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Illustration by Leandro Castelao

In January, the biotech company Genentech reportedly committed $10 million for access to the DNA of 3,000 Parkinson’s patients and their families. A week later, Pfizer made a similar deal for the genomes of 5,000 people with lupus. At least 11 more similar transactions are on the way–deals in which the private genomics company 23andMe stands to profit by commodifying its customers’ biological identities.

Off the bat, that sounds pretty creepy: offering up genetic information to the highest bidder. It’s sort of like what Google does with your whereabouts and searches. The thing is, selling or volunteering personal information may just transform medicine. A trove of data could give scientists the tools they need to develop gene-specific drug therapies for certain diseases. “We are hoping to ultimately develop Parkinson’s medicines, for example, that actually modify the disease as opposed to just treating symptoms,” Genentech’s Nadine Pinell says. Analyzing patterns in DNA could also help scientists find the genetic markers that trigger diseases, making preventive care more individualized and effective.

Even the White House is getting on board. In February, President Obama announced the $215-million Precision Medicine Initiative, which aims to compile genetic information from one million volunteers. “Ultimately,” Obama said, “this has the possibility of not only helping us find new cures, but it also helps us create a genuine health care system as opposed to just a disease care system.”

141: The economic return in USD on every dollar the federal government invested in the 17-year Human Genome Project

As with any modern data business, privacy is a concern. Even a small segment of DNA (23andMe looks at 750,000 base pairs out of 3 billion) can reveal a history of illness or predict future risks and be used, Maury–style, to identify baby daddies. But Dave Kaufman, program director at the National Human Genome Research Institute’s Division of Genomics and Society, says those worries are far-fetched. Research materials remain anonymous and closely guarded–although data breaches, like the one in February suffered by health insurer Anthem, punch a hole in consumer confidence. Legislation offers some protection, too: The 2009 Genetic Information Nondiscrimination Act makes it illegal for employers or health insurance companies to discriminate based on genetic data. The Act doesn’t address who controls data once it’s out there, but more policy is sure to arrive soon. And the White House initiative will certainly have plenty of security experts on the payroll.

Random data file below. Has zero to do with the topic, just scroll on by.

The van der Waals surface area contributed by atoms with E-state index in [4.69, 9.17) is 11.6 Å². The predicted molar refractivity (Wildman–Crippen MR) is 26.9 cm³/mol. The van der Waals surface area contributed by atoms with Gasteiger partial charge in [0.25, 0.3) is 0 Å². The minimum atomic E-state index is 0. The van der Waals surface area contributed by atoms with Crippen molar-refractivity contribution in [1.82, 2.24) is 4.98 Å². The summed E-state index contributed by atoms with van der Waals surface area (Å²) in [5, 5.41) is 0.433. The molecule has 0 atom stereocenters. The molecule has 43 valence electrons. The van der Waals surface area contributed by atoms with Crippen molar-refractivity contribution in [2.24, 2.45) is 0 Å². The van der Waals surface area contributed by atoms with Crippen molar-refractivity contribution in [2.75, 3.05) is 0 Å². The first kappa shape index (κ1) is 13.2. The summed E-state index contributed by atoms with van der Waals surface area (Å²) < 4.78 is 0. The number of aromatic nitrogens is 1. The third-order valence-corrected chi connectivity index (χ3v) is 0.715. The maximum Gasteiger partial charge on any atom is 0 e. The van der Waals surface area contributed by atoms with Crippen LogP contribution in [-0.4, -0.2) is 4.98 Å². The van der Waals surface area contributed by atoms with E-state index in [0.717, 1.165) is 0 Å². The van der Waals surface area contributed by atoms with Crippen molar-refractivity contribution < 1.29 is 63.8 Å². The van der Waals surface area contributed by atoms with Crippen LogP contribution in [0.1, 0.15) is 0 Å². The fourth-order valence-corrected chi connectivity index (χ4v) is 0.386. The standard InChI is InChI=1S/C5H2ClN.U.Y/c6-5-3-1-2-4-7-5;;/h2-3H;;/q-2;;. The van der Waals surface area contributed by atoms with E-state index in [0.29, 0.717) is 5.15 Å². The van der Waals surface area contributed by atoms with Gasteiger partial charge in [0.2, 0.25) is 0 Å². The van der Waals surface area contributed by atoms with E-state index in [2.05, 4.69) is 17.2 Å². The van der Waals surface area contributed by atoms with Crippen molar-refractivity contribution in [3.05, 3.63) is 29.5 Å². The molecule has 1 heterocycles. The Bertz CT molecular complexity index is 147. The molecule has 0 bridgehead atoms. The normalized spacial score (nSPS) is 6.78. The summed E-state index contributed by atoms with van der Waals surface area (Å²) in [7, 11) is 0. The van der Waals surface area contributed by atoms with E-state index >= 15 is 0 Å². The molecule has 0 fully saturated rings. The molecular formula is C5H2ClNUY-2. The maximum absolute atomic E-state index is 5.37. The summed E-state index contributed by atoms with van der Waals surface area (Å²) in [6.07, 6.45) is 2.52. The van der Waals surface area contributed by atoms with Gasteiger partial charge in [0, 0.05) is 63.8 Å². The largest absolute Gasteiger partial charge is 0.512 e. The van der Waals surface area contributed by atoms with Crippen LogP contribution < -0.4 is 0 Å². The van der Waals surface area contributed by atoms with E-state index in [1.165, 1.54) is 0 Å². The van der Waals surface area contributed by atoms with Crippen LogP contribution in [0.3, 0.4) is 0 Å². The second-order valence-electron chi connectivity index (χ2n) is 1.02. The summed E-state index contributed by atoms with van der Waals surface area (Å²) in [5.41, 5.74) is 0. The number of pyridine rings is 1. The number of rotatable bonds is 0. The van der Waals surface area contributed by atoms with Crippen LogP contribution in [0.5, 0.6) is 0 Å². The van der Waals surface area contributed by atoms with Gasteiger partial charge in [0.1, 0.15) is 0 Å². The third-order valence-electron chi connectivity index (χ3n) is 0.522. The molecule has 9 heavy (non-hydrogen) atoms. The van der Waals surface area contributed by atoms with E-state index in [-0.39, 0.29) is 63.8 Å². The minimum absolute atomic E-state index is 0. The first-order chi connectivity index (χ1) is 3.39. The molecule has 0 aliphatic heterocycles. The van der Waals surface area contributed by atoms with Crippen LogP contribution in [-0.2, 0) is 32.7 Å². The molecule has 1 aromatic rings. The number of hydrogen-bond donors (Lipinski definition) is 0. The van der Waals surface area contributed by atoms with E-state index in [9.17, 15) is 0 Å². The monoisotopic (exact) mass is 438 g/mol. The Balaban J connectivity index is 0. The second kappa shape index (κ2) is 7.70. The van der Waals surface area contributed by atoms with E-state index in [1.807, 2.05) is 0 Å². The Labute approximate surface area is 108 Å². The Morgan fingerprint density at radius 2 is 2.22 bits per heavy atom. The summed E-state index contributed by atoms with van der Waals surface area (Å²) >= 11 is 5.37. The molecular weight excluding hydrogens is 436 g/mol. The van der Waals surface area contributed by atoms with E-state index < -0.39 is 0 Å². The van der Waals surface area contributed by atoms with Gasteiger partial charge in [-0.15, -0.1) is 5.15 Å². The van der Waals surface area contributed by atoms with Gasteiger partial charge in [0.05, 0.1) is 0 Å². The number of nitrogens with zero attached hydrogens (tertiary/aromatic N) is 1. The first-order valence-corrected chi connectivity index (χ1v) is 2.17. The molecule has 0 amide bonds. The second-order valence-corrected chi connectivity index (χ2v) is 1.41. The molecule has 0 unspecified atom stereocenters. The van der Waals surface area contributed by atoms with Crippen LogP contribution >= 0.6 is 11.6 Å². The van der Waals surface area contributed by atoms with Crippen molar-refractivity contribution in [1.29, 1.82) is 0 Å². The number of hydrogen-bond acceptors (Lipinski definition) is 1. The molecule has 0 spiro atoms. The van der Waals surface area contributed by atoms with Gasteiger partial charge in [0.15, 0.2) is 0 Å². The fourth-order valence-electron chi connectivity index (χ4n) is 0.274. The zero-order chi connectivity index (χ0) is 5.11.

Perhaps the most compelling reason to embrace DNA-sharing is that people don’t seem all that distressed about giving up their data. Eighty percent of 23andMe’s users have already opted to make their genomes available for studies. Whether they understand the fine print on what they’re signing away is up for debate. But most people, especially those with genetic disorders in their families, probably know they have more to gain from potential discoveries than they have to lose from unlocking their biological identities.

This article was originally published in the April 2015 issue of Popular Science, under the title “Should You Trust Big Pharma With Your DNA?”